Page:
Finding reliable trading strategies
by Steve Kille
Developing a trading strategy over historical data has become common practice among traders in
recent years. The proliferation of micro-computers in our industry has spurred the trend to the point
where nearly every system sold or used has been developed with a computer using past data.
The focus of most research projects has been to develop trading strategies which produce the highest
level of profit over historical data. This is understandable since accumulated wealth is the ultimate goal
of every trader. Unfortunately, most technicians are simply searching for a set of rules which produce the
highest level of profits over historical data and then using these same rules to make trading decisions.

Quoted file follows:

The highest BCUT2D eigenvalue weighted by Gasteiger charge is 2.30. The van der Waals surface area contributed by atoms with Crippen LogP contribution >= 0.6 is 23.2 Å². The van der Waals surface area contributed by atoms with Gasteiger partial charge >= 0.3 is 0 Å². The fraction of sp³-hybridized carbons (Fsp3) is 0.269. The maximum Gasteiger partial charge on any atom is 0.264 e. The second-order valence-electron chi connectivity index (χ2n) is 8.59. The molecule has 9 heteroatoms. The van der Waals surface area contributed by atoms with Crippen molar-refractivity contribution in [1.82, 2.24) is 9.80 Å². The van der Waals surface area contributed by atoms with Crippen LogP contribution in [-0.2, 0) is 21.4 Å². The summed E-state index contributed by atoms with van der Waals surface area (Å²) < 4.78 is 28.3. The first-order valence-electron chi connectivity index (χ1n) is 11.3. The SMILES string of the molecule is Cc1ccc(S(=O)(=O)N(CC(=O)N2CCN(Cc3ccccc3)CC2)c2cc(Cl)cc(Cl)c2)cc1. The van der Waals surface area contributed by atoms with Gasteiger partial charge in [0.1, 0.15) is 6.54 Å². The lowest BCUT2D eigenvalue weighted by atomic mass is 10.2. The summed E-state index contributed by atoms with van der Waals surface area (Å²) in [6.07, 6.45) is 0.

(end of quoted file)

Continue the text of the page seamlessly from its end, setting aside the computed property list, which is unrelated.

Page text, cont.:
The real focus of any research should not be the level of profits but the degree of reliability the system is
likely to maintain during actual trading.
For good reasons, optimization has become the technique most widely used in the development of new
trading strategies. It is very powerful and extremely flexible. You could use optimization to find the
best-length moving average or the most appropriate stop level. For some purposes, optimization is the
only viable procedure. For instance, it is the best technique when trying to determine the average
half-cycle of a market for performing Relative Strength Index (RSI) studies. How do you determine the
most suitable number of days to use in an RSI calculation? You would first test a 4-day RSI, then a
5-day, 6-day, and so on to find the length which produces the most profitable results.